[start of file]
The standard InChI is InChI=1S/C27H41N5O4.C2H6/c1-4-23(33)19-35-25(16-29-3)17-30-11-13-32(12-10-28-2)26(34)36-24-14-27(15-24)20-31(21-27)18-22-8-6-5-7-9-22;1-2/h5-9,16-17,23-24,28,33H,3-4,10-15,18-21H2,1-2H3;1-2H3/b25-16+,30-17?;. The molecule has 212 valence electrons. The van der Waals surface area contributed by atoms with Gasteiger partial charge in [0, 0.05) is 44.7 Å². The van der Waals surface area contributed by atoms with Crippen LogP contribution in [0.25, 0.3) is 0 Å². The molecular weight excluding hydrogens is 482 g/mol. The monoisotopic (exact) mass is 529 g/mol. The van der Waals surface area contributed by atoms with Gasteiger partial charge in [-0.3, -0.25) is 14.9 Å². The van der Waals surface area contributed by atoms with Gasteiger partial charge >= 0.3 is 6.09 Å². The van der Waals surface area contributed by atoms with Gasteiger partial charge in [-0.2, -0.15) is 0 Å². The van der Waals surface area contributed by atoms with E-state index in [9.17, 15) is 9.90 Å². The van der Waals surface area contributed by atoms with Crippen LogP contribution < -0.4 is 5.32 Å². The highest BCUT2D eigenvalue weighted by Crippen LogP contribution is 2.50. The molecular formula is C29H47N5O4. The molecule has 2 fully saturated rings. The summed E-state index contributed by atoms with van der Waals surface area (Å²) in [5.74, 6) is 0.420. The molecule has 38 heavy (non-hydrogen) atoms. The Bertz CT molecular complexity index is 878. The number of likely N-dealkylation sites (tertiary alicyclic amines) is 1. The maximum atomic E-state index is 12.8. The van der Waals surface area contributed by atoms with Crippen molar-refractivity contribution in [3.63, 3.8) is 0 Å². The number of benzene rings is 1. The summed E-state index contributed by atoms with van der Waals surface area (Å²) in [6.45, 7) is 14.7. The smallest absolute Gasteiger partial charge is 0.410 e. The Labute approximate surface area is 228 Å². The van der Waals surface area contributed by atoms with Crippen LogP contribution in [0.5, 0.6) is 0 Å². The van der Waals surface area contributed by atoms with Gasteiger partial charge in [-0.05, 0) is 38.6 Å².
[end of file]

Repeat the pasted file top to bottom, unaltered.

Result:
The standard InChI is InChI=1S/C27H41N5O4.C2H6/c1-4-23(33)19-35-25(16-29-3)17-30-11-13-32(12-10-28-2)26(34)36-24-14-27(15-24)20-31(21-27)18-22-8-6-5-7-9-22;1-2/h5-9,16-17,23-24,28,33H,3-4,10-15,18-21H2,1-2H3;1-2H3/b25-16+,30-17?;. The molecule has 212 valence electrons. The van der Waals surface area contributed by atoms with Gasteiger partial charge in [0, 0.05) is 44.7 Å². The van der Waals surface area contributed by atoms with Crippen LogP contribution in [0.25, 0.3) is 0 Å². The molecular weight excluding hydrogens is 482 g/mol. The monoisotopic (exact) mass is 529 g/mol. The van der Waals surface area contributed by atoms with Gasteiger partial charge in [-0.3, -0.25) is 14.9 Å². The van der Waals surface area contributed by atoms with Gasteiger partial charge >= 0.3 is 6.09 Å². The van der Waals surface area contributed by atoms with Gasteiger partial charge in [-0.2, -0.15) is 0 Å². The van der Waals surface area contributed by atoms with E-state index in [9.17, 15) is 9.90 Å². The van der Waals surface area contributed by atoms with Crippen LogP contribution < -0.4 is 5.32 Å². The highest BCUT2D eigenvalue weighted by Crippen LogP contribution is 2.50. The molecular formula is C29H47N5O4. The molecule has 2 fully saturated rings. The summed E-state index contributed by atoms with van der Waals surface area (Å²) in [5.74, 6) is 0.420. The molecule has 38 heavy (non-hydrogen) atoms. The Bertz CT molecular complexity index is 878. The number of likely N-dealkylation sites (tertiary alicyclic amines) is 1. The maximum atomic E-state index is 12.8. The van der Waals surface area contributed by atoms with Crippen molar-refractivity contribution in [3.63, 3.8) is 0 Å². The number of benzene rings is 1. The summed E-state index contributed by atoms with van der Waals surface area (Å²) in [6.45, 7) is 14.7. The smallest absolute Gasteiger partial charge is 0.410 e. The Labute approximate surface area is 228 Å². The van der Waals surface area contributed by atoms with Crippen LogP contribution in [0.5, 0.6) is 0 Å². The van der Waals surface area contributed by atoms with Gasteiger partial charge in [-0.05, 0) is 38.6 Å².